Shoestring

Sep 112017
 

During my Hypersport’s repair I discovered a problem with the display of my Commodore 1084S monitor. Notice blue missing for “3 LONG HORSE” and “7 POLE VAULT”.

This will be the third time I’ve performed a repair on this old monitor which I’ve had since the early 90s for my Amiga 500 and 2000. At first I would suspect the AV7000 Supergun as the culprit. But subsequent tests would prove otherwise.

There’s definitely a better picture with composite or svideo from my c64 and Atari 8 bits but there seems to be a problem showing blue on the RGB input even though some blue is there ( turquoise , cyan.. etc ) in other images. Adjusting the blue gun and turning up the contrast just makes the backgrounds in Puzznic more blue. Where blue is supposed to be on the screen, it seems to not be present as though the signal were being cancelled out.  With no RGB signal to the monitor at all, it defaults to a blue screen instead of a white one.
Apologies for the sync bands.
I suspected the neck board transistors, so I pull out the one responsible for blue and tests with my multimeter show it’s fine. I even swap the transistors around to see if the problem would move to the other gun….  but it doesn’t.
I found this really good post on eab [ English Amiga Board ] by Loedown
IC502 TDA 3505 pins 12, 13, 14 are RGB in from Euro Connector /SCART, check voltages there to begin with when inputting a perfectly white screen. Then follow the voltages through to transistors TS604 – 606.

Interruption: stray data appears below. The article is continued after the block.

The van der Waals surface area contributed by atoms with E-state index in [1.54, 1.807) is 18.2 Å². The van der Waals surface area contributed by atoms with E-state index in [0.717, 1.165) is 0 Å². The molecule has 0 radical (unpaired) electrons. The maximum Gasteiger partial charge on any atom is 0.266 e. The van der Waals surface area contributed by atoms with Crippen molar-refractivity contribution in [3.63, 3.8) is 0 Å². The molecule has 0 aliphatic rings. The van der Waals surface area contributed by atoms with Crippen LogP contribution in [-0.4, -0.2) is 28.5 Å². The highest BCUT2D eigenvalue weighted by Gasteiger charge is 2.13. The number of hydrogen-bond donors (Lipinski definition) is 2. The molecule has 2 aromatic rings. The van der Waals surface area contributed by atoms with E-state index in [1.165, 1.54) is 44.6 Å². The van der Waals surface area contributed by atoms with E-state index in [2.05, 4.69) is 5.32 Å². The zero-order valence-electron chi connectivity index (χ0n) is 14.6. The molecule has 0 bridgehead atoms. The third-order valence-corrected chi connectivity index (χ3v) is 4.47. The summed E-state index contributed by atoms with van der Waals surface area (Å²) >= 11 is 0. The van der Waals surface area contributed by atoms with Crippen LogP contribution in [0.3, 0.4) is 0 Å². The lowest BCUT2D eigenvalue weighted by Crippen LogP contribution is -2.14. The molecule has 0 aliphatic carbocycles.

The schematic shows the analogue inputs go directly from the RGB connector to the Philips TDA3505 IC via some 100nf caps. Pins 12,13 & 14 are the input RGB signals. I measured 4.3v for red and green but 9.1v for blue. That seems a little too high for blue and the schematic indicates 4v for those signals.
I order some TDA3505s on eBay from atarifreakz and my package arrives a few weeks later.
 
Not wasting any time. I replace the chip and the picture is now perfect!
The Taito logo and blue shadow around the Puzznic logo is now visible. Notice the bricks and backgrounds are also showing up right compared with the previous screenshot.
 
I wonder if there will be a part 4 🙂
Jul 092017
 

In this log I fix the sprite’s incorrect colors as discovered in part 1. To review the problem see the image below. Note that the colors for the weightlifter are incorrect, the runner also has red shadow instead of black and the colors for the area in between the flags on the right are also incorrect.

 

Initially, I thought the area between the flags were actually made up of background tiles. These are actually sprite objects used as background graphics. I used my test rom to confirm this.

 

The bipolar proms I ordered finally came but were all faulty! So that was a complete waste of time and money. The good news is after checking the palette prom [ several times over ] it appears to be good and I must have been reading it incorrectly with my TopMax in part 1 of the repair log.

I thought about this for awhile and had an idea that would help me troubleshoot. Firstly, I looked at the color palette for Hypersports in MAME and took down some notes.

 

After comparing the colors of the sprites from images online [ google images was a good starting point ] with colors from the table above, my suspicions were that there was a stuck bit somewhere. Black [ color 0 ] is being displayed instead white [ color 1 ].

For black [ color 0 ] to be displayed instead of white, bit 0 would have to be stuck low. Color 2 is also being shown instead of color 3 and the only way this could happen is if bit 0 was stuck low. The athlete’s shadow is also being shown as red instead of black for the same reason which results in color 8 being shown instead of color 9.